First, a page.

One of the fundamental principles of GST is seamless credit of ITC across the value chain and country. If seamless flow of ITC is broken in this chain, then same would lead to increase in cost of doing business.

In order to claim the ITC, one of the primary and important condition, apart from other as enlisted in S.16 of the CGST Act, is that the “tax charged in respect of such supply has been actually paid to Government, either in cash or through utilisation of input tax credit”

With onset of GST, it was enacted that the ITC would auto populate in GSTR 2A on basis of sales summary filed by selling dealer in GSTR 1. In order to claim ITC, purchasing dealer was supposed to file purchase summary in GSTR 2 by accepting, rejecting, modifying the details of ITC auto populated in its GSTR 2A. In case of any missing details of invoice, he was also allowed to add the details of missing invoice in GSTR 2A and was allowed provisional claim of ITC subject to acceptance of same by the selling dealer. In case selling dealer fails to accept the same, the ITC so allowed earlier will be disallowed and purchasing dealer will have to pay the same along with interest.

However, the process of filing GSTR 2 never started and the same was suspended by the Government. Fallout of suspension of the above process of GSTR 2 & 2A was mismatch in ITC claimed by the purchasing dealer in 3B and GSTR 2A. one of the reasons of mismatch being non-filing of return by the seller. As the return were not filed and payments were not made, Department started issuing notices for payment of difference between ITC claimed as per 3B & ITC as reflecting in GSTR 2A to the purchasing dealers.

Although, S.16 cast onus on the purchasing dealer to ensure that selling dealer makes the payment. Law wants purchasing dealer to do impossible of ensuring that selling dealer makes the payment. Without any mechanism available with the purchasing dealer, it is unreasonable to expect it of ensuring the payment of tax by selling dealer. Wherein, the department has all machinery at its command to effect recovery from the defaulting selling dealer.

High Courts in various judicial decision has held the similar provisions in erstwhile laws to be arbitrarily and unconstitutional.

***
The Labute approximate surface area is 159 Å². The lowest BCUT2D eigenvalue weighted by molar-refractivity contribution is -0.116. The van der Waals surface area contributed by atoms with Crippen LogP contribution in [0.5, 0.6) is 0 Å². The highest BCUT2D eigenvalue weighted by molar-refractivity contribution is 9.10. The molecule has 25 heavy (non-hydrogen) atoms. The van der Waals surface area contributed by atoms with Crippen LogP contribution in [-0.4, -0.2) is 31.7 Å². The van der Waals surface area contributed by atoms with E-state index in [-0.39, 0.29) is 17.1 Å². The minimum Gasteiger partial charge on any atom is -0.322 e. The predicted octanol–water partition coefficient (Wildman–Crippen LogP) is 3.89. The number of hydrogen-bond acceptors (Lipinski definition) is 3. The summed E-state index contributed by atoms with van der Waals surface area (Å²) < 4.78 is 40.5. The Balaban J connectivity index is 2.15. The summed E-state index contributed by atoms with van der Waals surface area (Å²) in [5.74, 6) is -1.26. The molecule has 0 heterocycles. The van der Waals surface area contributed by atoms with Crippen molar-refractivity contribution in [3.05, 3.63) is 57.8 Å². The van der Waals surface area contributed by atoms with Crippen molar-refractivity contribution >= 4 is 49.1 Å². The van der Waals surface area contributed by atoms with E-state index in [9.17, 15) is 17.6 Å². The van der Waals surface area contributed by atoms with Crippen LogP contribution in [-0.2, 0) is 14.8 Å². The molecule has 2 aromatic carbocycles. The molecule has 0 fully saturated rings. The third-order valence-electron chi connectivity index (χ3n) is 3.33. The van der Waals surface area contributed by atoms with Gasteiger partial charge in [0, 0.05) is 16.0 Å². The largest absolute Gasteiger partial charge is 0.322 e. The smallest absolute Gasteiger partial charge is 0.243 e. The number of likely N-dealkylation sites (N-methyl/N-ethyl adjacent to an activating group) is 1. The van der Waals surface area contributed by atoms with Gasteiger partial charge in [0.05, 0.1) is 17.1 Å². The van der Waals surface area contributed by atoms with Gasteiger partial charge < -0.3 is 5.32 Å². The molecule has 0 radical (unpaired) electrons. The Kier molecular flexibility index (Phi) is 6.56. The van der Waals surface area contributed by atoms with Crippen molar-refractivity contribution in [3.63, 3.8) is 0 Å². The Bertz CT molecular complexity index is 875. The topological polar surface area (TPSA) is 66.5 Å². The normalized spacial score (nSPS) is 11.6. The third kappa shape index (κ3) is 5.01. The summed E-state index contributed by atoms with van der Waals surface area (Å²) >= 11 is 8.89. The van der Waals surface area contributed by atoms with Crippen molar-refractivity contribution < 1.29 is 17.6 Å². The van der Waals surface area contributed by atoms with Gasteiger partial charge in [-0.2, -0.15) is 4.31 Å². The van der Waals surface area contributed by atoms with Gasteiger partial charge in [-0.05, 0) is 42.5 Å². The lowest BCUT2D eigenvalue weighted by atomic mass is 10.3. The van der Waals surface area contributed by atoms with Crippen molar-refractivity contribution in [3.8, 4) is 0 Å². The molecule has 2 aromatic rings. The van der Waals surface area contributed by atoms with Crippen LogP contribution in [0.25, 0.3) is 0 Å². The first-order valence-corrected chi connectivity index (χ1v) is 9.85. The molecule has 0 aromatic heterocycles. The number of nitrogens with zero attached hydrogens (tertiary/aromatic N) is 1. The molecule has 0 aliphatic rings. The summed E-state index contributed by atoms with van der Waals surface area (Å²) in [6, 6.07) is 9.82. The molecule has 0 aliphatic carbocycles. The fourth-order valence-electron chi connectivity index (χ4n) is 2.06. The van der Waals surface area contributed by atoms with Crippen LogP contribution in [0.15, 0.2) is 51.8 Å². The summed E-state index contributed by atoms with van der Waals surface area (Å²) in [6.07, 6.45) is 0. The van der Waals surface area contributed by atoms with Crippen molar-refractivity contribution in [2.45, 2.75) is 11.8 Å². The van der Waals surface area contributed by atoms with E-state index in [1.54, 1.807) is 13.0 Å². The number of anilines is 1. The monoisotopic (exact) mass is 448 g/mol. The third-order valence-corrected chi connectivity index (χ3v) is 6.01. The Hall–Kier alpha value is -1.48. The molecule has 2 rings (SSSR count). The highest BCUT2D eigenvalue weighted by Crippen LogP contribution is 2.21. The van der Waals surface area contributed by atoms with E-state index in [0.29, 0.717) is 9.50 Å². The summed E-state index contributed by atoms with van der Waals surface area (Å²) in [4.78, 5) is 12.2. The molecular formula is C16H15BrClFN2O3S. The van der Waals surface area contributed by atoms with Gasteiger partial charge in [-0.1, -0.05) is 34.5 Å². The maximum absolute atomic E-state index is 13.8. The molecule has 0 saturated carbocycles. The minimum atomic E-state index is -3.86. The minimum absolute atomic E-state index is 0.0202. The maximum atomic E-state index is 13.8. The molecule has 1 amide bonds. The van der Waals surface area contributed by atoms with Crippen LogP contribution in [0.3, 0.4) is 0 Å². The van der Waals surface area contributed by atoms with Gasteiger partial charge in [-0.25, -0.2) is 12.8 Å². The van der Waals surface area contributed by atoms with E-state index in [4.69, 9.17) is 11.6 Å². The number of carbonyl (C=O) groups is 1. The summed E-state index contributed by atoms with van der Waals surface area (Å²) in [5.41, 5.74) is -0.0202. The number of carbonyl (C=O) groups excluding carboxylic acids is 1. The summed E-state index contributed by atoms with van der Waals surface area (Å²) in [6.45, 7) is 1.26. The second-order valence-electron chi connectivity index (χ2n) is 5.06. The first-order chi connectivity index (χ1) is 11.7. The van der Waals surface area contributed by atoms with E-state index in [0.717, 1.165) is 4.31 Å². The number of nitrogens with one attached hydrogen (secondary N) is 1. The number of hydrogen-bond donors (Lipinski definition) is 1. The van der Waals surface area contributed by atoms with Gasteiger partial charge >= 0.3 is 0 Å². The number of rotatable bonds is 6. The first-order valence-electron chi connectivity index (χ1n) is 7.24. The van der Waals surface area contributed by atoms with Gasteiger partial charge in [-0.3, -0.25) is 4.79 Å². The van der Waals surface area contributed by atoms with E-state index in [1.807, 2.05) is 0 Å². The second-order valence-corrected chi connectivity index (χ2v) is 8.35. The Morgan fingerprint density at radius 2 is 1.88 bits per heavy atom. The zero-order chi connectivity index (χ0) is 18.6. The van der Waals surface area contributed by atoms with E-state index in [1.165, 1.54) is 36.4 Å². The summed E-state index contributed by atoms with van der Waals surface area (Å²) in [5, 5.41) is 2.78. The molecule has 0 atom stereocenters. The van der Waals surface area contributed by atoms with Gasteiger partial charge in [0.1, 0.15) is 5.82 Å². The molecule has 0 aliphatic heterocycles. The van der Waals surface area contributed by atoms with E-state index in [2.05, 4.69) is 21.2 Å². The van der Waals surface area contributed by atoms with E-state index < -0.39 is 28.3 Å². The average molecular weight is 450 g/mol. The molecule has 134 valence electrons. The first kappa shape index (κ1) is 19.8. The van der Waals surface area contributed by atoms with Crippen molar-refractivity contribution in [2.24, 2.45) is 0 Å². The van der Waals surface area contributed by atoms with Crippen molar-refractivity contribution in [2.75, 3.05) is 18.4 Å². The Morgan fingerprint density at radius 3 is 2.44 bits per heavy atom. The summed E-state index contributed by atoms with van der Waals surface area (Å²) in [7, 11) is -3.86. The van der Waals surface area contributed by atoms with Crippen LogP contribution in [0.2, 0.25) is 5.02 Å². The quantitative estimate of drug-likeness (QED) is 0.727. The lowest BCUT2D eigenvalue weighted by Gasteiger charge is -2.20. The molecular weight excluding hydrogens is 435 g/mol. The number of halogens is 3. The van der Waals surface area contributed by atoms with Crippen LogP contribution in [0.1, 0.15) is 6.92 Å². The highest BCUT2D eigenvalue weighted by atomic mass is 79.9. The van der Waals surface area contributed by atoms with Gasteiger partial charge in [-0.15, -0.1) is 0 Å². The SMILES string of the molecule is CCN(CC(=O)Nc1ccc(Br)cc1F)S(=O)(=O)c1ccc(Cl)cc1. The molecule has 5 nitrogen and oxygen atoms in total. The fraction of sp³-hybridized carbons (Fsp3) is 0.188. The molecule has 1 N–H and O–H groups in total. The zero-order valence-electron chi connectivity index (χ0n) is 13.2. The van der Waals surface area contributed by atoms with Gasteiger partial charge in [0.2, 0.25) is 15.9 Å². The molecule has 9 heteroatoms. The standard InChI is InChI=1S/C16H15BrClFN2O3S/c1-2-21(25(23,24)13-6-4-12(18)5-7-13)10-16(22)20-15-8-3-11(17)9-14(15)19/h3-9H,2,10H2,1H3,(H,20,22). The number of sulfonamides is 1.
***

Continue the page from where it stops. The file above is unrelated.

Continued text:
Apex court dismissed the petition filed by the revenue against the order of Delhi High Court in case of Arise India Limited (TS-314-HC-2017). Wherein Delhi High Court has held that similar provision of Delhi VAT act being arbitrary and unconstitutional. Court also held that purchasing dealer cannot be expected to keep track of whether the selling dealer has in fact deposited tax. Further, court also held that department is not helpless if selling dealer commits a default.

Also, Punjab & Haryana High Court in case of Geru Lal Bal Chand V. State of Haryana has held that “In legal jurisprudence, the liability can be fastened on a person who either acts fraudulently or has been a party to the collusion or connivance with the offender. However, law nowhere envisages to impose any penalty either directly or vicariously where a person is not connected with any such event or an act. Law cannot envisage an almost impossible eventuality”.

Similar view has been held by Karnataka High Court in case of M/s. Onyx Designs, wherein it was held that “the benefit of input tax cannot be deprived to the purchaser dealer, if the purchaser dealer satisfactorily demonstrates that while purchasing goods, he has paid the amount of tax to the selling dealer. If the selling dealer has not deposited the amount in full or a part thereof, it would be for the revenue to proceed against the selling dealer”.

Even though, the above judgements are pronounced in VAT laws but the same holds good under the GST laws also. Intention of the legislature is not to punish the honest purchaser but to punish the purchaser who is hand-in-glove with fraudulent seller in entering frivolous transaction.

Furthermore, recently inserted rule 86A empowers the authorities to block the credit in electronic credit ledger if they have reason to believe that credit of ITC available in electronic credit ledger has been fraudulently availed or ineligible. According to R. 86A(1)(b), authorities can block the ITC in case where the ITC has not been paid to government treasury.

The above arbitrary power will only increase difficulty in doing business for honest purchase dealer and will have impact on his working capital.

The government should issue necessary direction to officer to use the power entrusted in rule 86A in cases where purchasing dealer is hand-in-glove with selling dealer in fake invoicing and not in genuine cases.

The necessary clarification and directions to the tax authorities will only go long in achieving Government own theme of “Ease of Doing Business”.

Author Bio

More Under Goods and Services Tax

Leave a Comment

Your email address will not be published. Required fields are marked *

Search Posts by Date

October 2020
M T W T F S S
 1234
567891011
12131415161718
19202122232425
262728293031